Last December, Kenya celebrated 50 years of independence. It was a moment for all Kenyans to be proud. As many of you know, this is my second opportunity to serve in Kenya – my first was 15 years ago – and I have seen firsthand the remarkable progress your great nation has made. Over the past two years, as I have traveled across Kenya, I have seen the commitment of the Kenyan people to freedom and to the principles so eloquently set out in your own 2010 Constitution. Democracy. Human rights. Justice. Rule of law. I have also seen the challenges Kenya faces. Creating jobs. Building infrastructure. Deepening democracy through devolution. And, strengthening security. Like the United States, Kenya will find answers through its diversity. As Kenya strives to meet its challenges, now is the moment for its leaders and citizens to come together. Now is the time to compromise, reject violence, and find a way forward as one nation. I urge Kenyans to unite to address the many challenges facing the country, and to embrace political tolerance and an open discussion of issues.
As you do so, the United States will stand with Kenya. We have been partners since Kenya won independence. Our partnership is unchanged and unwavering. We can see that all around us. It is in our excellent government-to-government relations. We work together to strengthen security, improve health care, educate children, assist farmers, and build prosperity. Annually, the American people contribute up to 85 billion Kenya Shillings in development assistance. And, President Obama has invited President Kenyatta to join him in August at the first US-African Leaders Summit.
We see our partnership, too, in the American companies that are here, investing in Kenya’s future. American business contributes to Kenyan manufacturing, telecommunications, aviation, and many other sectors. Our firms create tens of thousands of jobs for Kenyans. We see the partnership in education. Dozens of American universities collaborate with Kenyan universities in many fields. Just a few weeks ago, in this very place, I congratulated 46 young Kenyans on their way to the United States for the Young African Leaders’ Program. These Kenyans will attend some of our best universities – Berkeley, Notre Dame, Yale – for leadership training. And we see our partnership in the day-to-day friendship between Kenyans and Americans. More than 300,000 Kenyans live in the United States; 20,000 Americans live here. And another 150,000 Americans visit Kenya each year to see in person your beautiful country. What binds us together is deeper and more enduring than any passing issues that separate us.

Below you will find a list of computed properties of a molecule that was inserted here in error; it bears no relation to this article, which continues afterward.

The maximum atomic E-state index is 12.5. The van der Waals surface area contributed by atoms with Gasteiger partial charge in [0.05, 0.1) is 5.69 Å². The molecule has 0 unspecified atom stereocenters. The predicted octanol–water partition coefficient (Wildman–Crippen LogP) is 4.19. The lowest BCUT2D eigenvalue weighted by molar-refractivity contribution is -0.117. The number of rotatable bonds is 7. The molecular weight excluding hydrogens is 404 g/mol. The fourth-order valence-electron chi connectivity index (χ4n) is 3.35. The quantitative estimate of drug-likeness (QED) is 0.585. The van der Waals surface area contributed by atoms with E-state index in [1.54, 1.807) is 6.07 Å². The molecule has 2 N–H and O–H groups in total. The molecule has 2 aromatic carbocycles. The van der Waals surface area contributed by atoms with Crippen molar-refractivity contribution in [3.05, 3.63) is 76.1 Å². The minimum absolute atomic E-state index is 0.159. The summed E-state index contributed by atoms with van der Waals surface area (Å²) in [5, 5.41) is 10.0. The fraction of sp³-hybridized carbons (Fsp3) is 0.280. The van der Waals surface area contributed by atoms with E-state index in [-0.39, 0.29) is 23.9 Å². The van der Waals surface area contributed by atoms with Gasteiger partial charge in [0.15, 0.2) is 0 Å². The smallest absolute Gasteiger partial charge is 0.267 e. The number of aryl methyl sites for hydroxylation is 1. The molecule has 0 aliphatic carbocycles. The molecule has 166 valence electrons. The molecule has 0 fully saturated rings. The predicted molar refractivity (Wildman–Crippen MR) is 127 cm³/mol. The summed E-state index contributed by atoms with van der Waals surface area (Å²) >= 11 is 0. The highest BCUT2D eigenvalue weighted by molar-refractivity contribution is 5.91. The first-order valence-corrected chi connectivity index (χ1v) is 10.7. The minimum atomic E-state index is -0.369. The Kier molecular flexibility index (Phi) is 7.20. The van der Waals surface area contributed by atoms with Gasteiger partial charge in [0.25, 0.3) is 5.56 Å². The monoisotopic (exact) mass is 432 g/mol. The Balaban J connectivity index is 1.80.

Recently, however, some have questioned our partnership. So I want to say a word about the rumors and conspiracy theories regarding the United States. Let me be plain:
- The United States has excellent relations with the government and people of Kenya. We do not support any political party or any particular politician in Kenya. We support the ideals and the principles set out in your Constitution and ours. Our actions and programs work to strengthen our relations.
- The United States seeks to help Kenya expand its economy and create jobs. Our travel warnings summarize the security situation in Kenya to allow American citizens to take informed decision about travel. They do not tell Americans to avoid Kenya. Informing citizens and protecting them is the first obligation of all governments. The US Embassy in Nairobi is open for business and we have no intention of closing it.
So ignore the rumors. Focus on the facts. And the facts point to enduring support, enduring friendship. As we celebrate American independence tonight, we also celebrate all we have accomplished together. We celebrate our partnership.
I would like to thank President Kenyatta, the Kenyan government and the Kenyan people for our continued strong relations. Together, the United States and Kenya will build a better future for both countries. Together, hand in hand, we can and will accomplish great things for both Kenyans and Americans in our next 50 years of close partnership and cooperation.
Thank you for joining me and the staff of the US Embassy in Kenya to celebrate the 238th birthday of the United States of America.
Asanteni sana kwa kufika hapa leo.